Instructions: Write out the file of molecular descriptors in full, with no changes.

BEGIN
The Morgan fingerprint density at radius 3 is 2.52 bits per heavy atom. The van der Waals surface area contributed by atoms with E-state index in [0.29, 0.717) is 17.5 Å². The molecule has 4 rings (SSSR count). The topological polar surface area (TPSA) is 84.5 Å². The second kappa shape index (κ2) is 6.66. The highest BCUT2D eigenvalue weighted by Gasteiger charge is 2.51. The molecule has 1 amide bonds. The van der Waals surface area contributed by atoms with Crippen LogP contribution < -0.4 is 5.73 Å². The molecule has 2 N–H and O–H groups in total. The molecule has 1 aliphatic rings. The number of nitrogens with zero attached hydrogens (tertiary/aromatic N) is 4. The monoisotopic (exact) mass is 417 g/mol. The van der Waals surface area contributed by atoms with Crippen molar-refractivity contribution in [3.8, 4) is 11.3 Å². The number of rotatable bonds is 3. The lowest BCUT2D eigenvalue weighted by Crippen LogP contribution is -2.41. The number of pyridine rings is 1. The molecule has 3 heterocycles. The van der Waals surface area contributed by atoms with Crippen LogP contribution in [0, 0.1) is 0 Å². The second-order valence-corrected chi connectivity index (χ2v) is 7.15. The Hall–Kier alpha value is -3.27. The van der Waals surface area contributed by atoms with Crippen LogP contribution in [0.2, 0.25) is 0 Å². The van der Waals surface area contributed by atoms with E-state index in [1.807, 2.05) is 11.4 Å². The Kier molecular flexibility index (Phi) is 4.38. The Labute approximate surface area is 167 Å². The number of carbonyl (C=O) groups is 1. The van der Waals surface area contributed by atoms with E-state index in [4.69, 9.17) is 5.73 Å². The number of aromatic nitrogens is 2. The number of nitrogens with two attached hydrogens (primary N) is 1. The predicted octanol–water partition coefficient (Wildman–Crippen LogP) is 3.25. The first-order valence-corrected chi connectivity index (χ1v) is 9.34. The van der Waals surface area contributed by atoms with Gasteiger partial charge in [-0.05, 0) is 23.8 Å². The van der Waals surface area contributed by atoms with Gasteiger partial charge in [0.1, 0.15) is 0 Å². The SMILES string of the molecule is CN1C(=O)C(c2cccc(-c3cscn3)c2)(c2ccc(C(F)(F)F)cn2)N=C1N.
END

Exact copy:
The Morgan fingerprint density at radius 3 is 2.52 bits per heavy atom. The van der Waals surface area contributed by atoms with E-state index in [0.29, 0.717) is 17.5 Å². The molecule has 4 rings (SSSR count). The topological polar surface area (TPSA) is 84.5 Å². The second kappa shape index (κ2) is 6.66. The highest BCUT2D eigenvalue weighted by Gasteiger charge is 2.51. The molecule has 1 amide bonds. The van der Waals surface area contributed by atoms with Crippen LogP contribution < -0.4 is 5.73 Å². The molecule has 2 N–H and O–H groups in total. The molecule has 1 aliphatic rings. The number of nitrogens with zero attached hydrogens (tertiary/aromatic N) is 4. The monoisotopic (exact) mass is 417 g/mol. The van der Waals surface area contributed by atoms with Crippen molar-refractivity contribution in [3.8, 4) is 11.3 Å². The number of rotatable bonds is 3. The lowest BCUT2D eigenvalue weighted by Crippen LogP contribution is -2.41. The number of pyridine rings is 1. The molecule has 3 heterocycles. The van der Waals surface area contributed by atoms with Crippen LogP contribution in [0, 0.1) is 0 Å². The second-order valence-corrected chi connectivity index (χ2v) is 7.15. The Hall–Kier alpha value is -3.27. The van der Waals surface area contributed by atoms with Crippen LogP contribution in [0.2, 0.25) is 0 Å². The van der Waals surface area contributed by atoms with E-state index in [1.807, 2.05) is 11.4 Å². The Kier molecular flexibility index (Phi) is 4.38. The Labute approximate surface area is 167 Å². The number of carbonyl (C=O) groups is 1. The van der Waals surface area contributed by atoms with E-state index in [4.69, 9.17) is 5.73 Å². The number of aromatic nitrogens is 2. The number of nitrogens with two attached hydrogens (primary N) is 1. The predicted octanol–water partition coefficient (Wildman–Crippen LogP) is 3.25. The first-order valence-corrected chi connectivity index (χ1v) is 9.34. The van der Waals surface area contributed by atoms with Gasteiger partial charge in [-0.05, 0) is 23.8 Å². The van der Waals surface area contributed by atoms with Gasteiger partial charge in [0.1, 0.15) is 0 Å². The SMILES string of the molecule is CN1C(=O)C(c2cccc(-c3cscn3)c2)(c2ccc(C(F)(F)F)cn2)N=C1N.